Mueller’s probe touches on issues of national security.  Within the framework of the investigation, many subjects concerning our security have been publicly reported.  A case can be made that almost all the investigation could be deemed classified.  

In the Service of Democracy

The investigation itself is vital, but not as a matter of national security. It is vital as a matter of democracy; undertaken to prosecute anyone who conspired to undermine our 2016 elections.  Mueller’s investigation is not forward-looking, as the Congressional investigations should be. It is to cite and prosecute past criminal conduct.

The Times has a duty to report stories which address the democratic process. When the Deputy Attorney General and FBI Director are considering the need to conduct surveillance on the president or to assess his constitutional fitness to serve, that’s news and of vital national interest.  

Rosenstein, Mueller and the Rolling Report

On Friday night, the New York Times reported that top officials of the Department of Justice and of FBI met to discuss how to move ahead with respect to the new president within days after he fired FBI Director James Comey.  Rod Rosenstein, Deputy Attorney General, was nominally in charge of the meeting. Andrew McCabe, then acting FBI director, also attended.  Subsequently, McCabe was fired. Rosenstein is still in place for the moment, amid rumors that he will be fired.

Prior to being fired, Comey had made memos of his meetings with Trump.  According to Comey, in one meeting Trump asked Comey for a pledge of loyalty, which Comey could not deliver.  In a follow-up meeting, for which Trump requested privacy, Trump asked Comey to go easy on Flynn, the National Security Adviser fired for lying about his ties to Russia and other foreign governments.  Comey had shared the memos with some colleagues as these meetings had occurred.  With Comey now fired, the conclave of top law enforcement officials reviewed the ex-director’s memos again.

At some point during this meeting, Rosenstein allegedly discussed his wearing a wire to record his meetings with the president.  The attendees also discussed the role of the 25th amendment to the Constitution, the one which makes provision for removing a president who is unfit to serve.  Rosenstein has not unequivocally denied discussing either recording or removing the president, or discussing recruitment of cabinet members to join the effort to unseat Trump.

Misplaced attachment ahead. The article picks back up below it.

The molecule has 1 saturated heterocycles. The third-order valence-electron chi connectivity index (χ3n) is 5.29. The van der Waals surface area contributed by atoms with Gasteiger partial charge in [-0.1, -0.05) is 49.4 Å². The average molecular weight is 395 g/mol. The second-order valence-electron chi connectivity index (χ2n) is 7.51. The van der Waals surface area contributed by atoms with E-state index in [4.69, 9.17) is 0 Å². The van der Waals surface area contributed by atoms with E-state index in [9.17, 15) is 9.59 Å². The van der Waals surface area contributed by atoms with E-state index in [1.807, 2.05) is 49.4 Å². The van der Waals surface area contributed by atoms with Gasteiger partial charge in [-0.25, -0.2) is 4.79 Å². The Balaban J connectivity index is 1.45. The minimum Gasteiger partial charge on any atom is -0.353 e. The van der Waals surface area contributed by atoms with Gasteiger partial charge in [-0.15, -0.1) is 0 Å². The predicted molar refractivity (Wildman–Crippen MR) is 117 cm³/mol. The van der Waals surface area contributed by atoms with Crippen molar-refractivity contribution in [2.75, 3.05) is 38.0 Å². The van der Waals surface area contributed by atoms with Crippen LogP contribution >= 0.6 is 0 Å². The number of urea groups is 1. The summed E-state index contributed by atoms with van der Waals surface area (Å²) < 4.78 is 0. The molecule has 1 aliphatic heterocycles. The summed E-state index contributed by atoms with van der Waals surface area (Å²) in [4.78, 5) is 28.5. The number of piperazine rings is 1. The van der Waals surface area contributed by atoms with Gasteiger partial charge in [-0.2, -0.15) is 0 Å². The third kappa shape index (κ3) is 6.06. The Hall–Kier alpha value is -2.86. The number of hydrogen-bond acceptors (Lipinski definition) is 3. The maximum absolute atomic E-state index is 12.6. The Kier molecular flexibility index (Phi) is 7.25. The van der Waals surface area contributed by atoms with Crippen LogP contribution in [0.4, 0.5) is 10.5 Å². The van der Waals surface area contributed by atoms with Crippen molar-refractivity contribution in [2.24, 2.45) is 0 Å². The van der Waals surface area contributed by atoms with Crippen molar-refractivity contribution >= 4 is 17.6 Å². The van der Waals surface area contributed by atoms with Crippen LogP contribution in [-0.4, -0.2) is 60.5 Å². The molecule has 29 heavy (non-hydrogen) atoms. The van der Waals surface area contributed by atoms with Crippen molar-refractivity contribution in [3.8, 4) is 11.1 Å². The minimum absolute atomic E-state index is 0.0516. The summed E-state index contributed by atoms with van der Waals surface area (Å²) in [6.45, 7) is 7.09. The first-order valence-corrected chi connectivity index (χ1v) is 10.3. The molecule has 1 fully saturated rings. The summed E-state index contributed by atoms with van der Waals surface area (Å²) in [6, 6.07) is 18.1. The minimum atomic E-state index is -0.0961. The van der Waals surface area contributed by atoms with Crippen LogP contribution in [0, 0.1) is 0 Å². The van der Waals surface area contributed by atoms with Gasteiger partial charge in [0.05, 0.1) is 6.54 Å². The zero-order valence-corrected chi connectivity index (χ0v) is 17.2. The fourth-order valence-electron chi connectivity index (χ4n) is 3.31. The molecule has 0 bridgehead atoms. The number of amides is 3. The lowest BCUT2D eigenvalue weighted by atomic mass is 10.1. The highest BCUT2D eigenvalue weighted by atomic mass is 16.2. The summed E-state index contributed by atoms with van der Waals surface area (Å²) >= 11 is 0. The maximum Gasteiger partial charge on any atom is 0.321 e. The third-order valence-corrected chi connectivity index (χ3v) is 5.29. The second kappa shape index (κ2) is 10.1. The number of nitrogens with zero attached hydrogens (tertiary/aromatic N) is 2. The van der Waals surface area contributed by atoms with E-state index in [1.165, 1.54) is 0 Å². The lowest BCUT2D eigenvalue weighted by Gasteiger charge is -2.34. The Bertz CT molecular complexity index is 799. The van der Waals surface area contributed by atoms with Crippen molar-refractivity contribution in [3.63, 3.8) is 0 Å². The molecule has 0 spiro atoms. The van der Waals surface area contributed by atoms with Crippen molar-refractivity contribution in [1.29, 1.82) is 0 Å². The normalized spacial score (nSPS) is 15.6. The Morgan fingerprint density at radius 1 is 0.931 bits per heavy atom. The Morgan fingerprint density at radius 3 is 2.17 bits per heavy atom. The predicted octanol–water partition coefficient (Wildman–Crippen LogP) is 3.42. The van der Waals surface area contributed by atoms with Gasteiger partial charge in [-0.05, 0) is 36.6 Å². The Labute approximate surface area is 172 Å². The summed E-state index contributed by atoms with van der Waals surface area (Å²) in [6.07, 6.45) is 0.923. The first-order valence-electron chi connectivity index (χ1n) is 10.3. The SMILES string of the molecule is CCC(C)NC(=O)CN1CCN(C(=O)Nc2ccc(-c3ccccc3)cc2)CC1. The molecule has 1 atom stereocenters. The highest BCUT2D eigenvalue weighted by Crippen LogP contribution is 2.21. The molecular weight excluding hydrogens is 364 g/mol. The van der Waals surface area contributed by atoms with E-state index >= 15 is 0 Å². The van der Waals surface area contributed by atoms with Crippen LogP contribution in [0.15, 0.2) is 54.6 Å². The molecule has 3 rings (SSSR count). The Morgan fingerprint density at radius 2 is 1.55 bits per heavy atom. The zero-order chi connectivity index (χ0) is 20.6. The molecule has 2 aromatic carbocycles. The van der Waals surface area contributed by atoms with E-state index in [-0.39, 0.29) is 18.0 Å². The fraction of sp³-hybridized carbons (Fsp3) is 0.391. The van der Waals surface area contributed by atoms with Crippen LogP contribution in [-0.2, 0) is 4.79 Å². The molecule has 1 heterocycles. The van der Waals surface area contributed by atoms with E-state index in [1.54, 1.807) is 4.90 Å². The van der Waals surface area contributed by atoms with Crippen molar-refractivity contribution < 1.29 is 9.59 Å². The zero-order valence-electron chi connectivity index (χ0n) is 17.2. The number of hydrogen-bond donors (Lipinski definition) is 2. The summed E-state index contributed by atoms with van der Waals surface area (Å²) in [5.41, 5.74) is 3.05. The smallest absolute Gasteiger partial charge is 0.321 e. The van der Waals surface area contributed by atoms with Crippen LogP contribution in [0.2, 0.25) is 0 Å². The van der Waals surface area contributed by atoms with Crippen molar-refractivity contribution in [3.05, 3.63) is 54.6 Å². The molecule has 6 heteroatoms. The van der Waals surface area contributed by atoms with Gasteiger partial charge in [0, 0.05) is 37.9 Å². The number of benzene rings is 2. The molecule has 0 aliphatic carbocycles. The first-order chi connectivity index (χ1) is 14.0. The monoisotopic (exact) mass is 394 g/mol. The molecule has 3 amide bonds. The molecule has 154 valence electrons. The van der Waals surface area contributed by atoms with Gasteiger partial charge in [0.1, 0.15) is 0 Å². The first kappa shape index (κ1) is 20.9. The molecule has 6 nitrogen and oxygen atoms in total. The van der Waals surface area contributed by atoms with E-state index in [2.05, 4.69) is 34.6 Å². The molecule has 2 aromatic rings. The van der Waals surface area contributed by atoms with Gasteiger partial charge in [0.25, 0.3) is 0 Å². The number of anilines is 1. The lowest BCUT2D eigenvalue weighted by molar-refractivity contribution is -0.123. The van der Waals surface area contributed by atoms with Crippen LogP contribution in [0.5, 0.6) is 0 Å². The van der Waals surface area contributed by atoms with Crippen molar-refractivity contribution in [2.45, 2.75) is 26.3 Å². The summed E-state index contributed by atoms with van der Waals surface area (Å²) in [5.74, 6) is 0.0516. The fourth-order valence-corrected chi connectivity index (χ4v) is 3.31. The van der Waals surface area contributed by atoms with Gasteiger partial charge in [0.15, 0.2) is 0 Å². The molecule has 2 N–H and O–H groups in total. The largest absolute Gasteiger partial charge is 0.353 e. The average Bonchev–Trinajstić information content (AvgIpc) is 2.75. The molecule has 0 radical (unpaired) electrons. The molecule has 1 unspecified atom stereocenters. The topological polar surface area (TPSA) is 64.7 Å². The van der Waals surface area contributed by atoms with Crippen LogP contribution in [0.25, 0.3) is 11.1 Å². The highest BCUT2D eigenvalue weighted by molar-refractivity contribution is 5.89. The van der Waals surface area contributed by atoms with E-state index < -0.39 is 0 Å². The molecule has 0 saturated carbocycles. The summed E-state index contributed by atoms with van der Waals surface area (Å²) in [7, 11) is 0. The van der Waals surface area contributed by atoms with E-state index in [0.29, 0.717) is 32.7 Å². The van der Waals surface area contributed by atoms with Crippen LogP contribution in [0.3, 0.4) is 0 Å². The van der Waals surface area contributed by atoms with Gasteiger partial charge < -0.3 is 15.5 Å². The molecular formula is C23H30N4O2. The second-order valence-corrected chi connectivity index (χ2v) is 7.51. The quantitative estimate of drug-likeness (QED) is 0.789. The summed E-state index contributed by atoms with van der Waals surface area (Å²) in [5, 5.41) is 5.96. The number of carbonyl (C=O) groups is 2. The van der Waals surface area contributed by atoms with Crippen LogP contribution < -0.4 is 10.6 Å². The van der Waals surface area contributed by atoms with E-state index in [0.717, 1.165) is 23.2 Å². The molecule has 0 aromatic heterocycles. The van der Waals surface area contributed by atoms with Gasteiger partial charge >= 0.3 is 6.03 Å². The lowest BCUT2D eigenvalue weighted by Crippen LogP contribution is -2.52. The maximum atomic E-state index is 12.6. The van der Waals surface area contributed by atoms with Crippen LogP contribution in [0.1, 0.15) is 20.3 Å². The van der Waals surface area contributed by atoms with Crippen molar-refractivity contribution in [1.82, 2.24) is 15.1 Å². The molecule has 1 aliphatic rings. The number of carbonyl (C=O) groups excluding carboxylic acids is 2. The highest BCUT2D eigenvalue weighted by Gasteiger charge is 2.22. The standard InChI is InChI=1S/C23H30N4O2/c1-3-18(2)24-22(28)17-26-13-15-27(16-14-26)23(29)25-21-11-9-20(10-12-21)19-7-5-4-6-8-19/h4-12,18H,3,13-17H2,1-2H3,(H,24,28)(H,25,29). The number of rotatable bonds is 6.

Rosenstein appointed Robert Mueller as Special Prosecutor on May 17, 2017, within days of the Comey firing and the DOJ-FBI strategy meeting.  Rosenstein’s order of appointment gave Mueller a lot of latitude to investigate.  Presumably, Rosenstein delivered at least one unwritten instruction with the appointment.  Rosenstein undoubtedly urged Mueller to have a report at the ready, just in case one of them is fired without warning.

Mueller, a preternaturally cautious man, has probably done even more than Rosenstein would have suggested.  Pieces of the investigation have been stashed with federal prosecutors’ offices in New York and Virginia, and there are likely materials being safeguarded elsewhere to protect against preëmptive action by FEPOTUS.   These proto-reports would be updated regularly, like a computer backup, so that if the system crashes, the data won’t be lost.

This isn’t spy craft; it’s legal tradecraft.  Memos of this kind speak of events more clearly than human memory.  The participants of the DOJ-FBI meeting took notes, and some if not all wrote memos. One day the record will be open but that may be a long time from now.

If Trump fires Rosenstein he will try to appoint a successor who will end the Mueller probe. Even so, there will be records: recorded interviews, memos, notes, transcripts, grand jury minutes, and rolling reports; up-to-date status accounts of an investigation that has moved in many directions at once. One of those massive jigsaw puzzles, unfinished by Rosenstein and Mueller, pieces scattered, needing someone else to put them together.